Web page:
One of the most difficult decisions for home sellers is the asking price. Many sellers expect their real estate agent to set the price for them, but it is not the agent’s responsibility to determine the asking price – that solely is the seller’s responsibility.
The duty of the seller’s agent is to provide counsel and data to the seller that is pertinent to the existing market, and price comparables to the seller’s home within his market. From this data, the seller needs to determine the price for marketing his home.
Sellers, however, often overprice their home or set a price at the highest end of what the market data indicates. Why do sellers have this tendency?
Reasons why sellers tend to overprice are as follows:
- Many sellers believe that their home is unique and thus can command a premium.
- Sellers often have strong emotional attachments to their homes, especially if they have lived in the home for many years and have raised family in their home. They let their emotional experiences override the rational market data and trends that their agent has provided.
- Don’t Want to “Give it Away”. Many sellers have seen other homes in their neighborhood sell and have a feeling that those homes were priced too low. Their feeling is, “I don’t want to give my home away.”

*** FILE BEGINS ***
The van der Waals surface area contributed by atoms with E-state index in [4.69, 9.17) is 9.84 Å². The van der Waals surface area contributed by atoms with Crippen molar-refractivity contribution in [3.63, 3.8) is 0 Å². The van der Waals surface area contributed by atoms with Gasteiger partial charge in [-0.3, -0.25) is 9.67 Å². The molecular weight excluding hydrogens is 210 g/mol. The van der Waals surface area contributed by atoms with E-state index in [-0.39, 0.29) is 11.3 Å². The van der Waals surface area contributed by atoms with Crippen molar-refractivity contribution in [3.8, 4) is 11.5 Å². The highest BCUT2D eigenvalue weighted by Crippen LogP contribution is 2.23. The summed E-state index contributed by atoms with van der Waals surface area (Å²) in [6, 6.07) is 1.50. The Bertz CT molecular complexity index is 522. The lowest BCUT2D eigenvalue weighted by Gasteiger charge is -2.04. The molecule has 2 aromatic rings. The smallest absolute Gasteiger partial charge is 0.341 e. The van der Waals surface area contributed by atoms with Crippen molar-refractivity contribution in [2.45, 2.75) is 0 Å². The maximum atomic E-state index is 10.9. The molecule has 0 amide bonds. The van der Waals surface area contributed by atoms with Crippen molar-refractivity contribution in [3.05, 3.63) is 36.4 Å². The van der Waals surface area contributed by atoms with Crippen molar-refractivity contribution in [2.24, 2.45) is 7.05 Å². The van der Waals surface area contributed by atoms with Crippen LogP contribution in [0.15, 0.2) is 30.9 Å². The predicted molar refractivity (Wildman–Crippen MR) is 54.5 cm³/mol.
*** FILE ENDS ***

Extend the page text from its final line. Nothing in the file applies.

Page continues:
- Denial of Market Trends. Sellers often don’t fully accept the data provided by their agent. Their belief is that those “low numbers” (their view) pertain to others people’s homes but not theirs.
- Recapture Improvement Costs. Often sellers have remodeled or “updated” their home to various extent. They have paid the costs for these improvements and they believe there a 1-to-1 direct correlation between the money they have spent and the value these improvements add to their home. They do not realize that improvements often add significantly less value to the home compared to their costs.
- Financial Needs. Often sellers have financial needs that influence their pricing. Their view is, “this is now much money I need to net out after the sale.” This occurrence is especially common if the seller’s net proceeds do not cover the mortgage and/or other seller costs.
- Misinformation. Often seller’s discount the data or advice provided by their agent and instead place more validity in opinions given to them by neighbors, friends, family, the Internet, or other agents competing to become their listing agent.
Ultimately, sellers err by believing that they set the market for their house. The reality is sellers never set the market for any house. The market is determined only by what buyers are willing to pay. This often is one of the most difficult concepts for sellers to grasp. It often is a challenge for the seller’s agent to influence the seller with doses of reality and realistic expectations.